ACTION now has plans of opening its own salon for graduates of its program. But aside from providing future livelihood for underprivileged kids, ACTION’s programs also have a hand in the character formation of participants.
The karate and dance programs, for example, have students from a rehabilitation center for kids in conflict with the law. “Mga boys na ang iba ay siga, ay nasa Karate training at dance lessons. Madalas kasi kulang sa rehabilitation activities ang mga residential centers,” said Hajime. “Sa karate training, for six months, wala silang uniform. After six months, meron silang exam para sa uniform.
Kahit libre, feeling nila, ‘Dahil sa effort ko ‘to! Nakuha ko ‘to dahil sa sipag ko.’ So they appreciate it,” he says. ‘Marami akong narinig na pa rang they realize na yung effort mo, hindi sayang. Kailangan mo magsipag para umasenso. Kasi wala silang exposure sa ganun. Maraming napapaligiran ng matanda, parating sigaw, ‘Hindi mo kaya ‘yan, tamad-tamad mo!’ For the first time, alam nila na ‘pag masipag. May resulta na maganda. ‘Kapag masipag ako, yung mga gusto kong mangyari, magkakatotoo.’ So they learn, para di sila sumuko sa buhay.”
To help unemployed parents, ACTION also has a livelihood program called Ecomismo, where mothers create handicrafts which are to be sold in Japanese department stores.
ACTION also works with the Department of Social Welfare and Development (DSWD) to train house parents at children’s residential institutions, to improve the quality of care that the kids get. To support all programs of the organization, which employs eight professional social workers, ACTION gets funding from Japan. Hajime admits that, lately, getting funds has been difficult, partly because of the decline in the value of the yen.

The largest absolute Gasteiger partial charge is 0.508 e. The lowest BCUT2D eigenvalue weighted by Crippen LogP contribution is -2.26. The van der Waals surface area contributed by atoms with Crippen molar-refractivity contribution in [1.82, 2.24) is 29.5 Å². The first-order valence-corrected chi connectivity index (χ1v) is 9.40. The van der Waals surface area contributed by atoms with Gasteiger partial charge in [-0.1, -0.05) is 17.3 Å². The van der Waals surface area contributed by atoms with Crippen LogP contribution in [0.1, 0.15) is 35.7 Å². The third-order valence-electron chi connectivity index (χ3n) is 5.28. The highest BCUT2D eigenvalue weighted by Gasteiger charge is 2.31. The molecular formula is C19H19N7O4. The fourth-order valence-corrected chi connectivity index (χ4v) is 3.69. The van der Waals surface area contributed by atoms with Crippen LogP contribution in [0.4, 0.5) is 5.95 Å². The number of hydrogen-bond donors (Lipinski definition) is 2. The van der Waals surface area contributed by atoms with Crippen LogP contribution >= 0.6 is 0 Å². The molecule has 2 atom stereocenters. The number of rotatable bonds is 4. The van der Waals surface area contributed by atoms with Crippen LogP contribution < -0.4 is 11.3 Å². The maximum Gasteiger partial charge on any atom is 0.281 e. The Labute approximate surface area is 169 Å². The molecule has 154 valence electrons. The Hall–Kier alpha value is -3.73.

But Hajime remains creative when it comes to raising funds—for one, he puts donation boxes in 56 salons in Japan— ‘Kahit P5,000 a year times 56, medyo malaki na yun—but he admits that he now has to tap funds from local sources.
Given the amount of work involved and the challenges he faces, one wonders why Hajime even bothers. Hajime, who has also stayed in India, Kenya, Rwanda, and Romania, says that he realizes how lucky he is to have been born in Japan, and that he wants all children to have the same chance at a good life.
“I met so many children na gusto nila mag-aral. Tapos I met one kid in Kenya, siya ang pinakamatalino sa elementary. Gusto niyang maging doctor para tulong sa kapwa. Kaya lang, di siya makatapos ng high school kasi mahirap lang family niya. Parang, ano ba ‘to? Unfair, di ba?”
He adds, “Siguro lahat ng bata, kahit saan, meron silang talent, meron silang gusto sa buhay. may pangarap, may potential. Pero yung potential nila. hindi magagamit if they’re born in the Philippines. Pero if they’re born in Japan, baka madami silang magagawa sa buhay. Baka yung bata dun sa Kenya, if he was born in Japan, siguro ngayon, doktor na siya.
“Parang gusto ko lang magbigay ng chance and opportunity sa lahat ng bata. Pero hanggang dun lang—ito yung chance mo, i-grab mo. Pero depende pa rin sa sipag mo kung umasenso ka or hindi.”
Hajime invites Filipinos to help him in the mission to give Filipino children a better life. “Isang Japanese, pumunta dito twenty years ago, doing charity work for children,” he says. “Sana pati kayong mga Filipino. Let’s do it together.”
If you want to help ACTION, visit its main Philippine office: 9-A 4/L, RM Centrepoint, Rizal Avenue corner Magsaysay Drive, East Tapinac, Olongapo City; call (6347) 602-1710; email info a actionman.jp; or visit its website, action.org.ph.
[SEPTEMBER 2015 GOOD HOUSEKEEPING 113]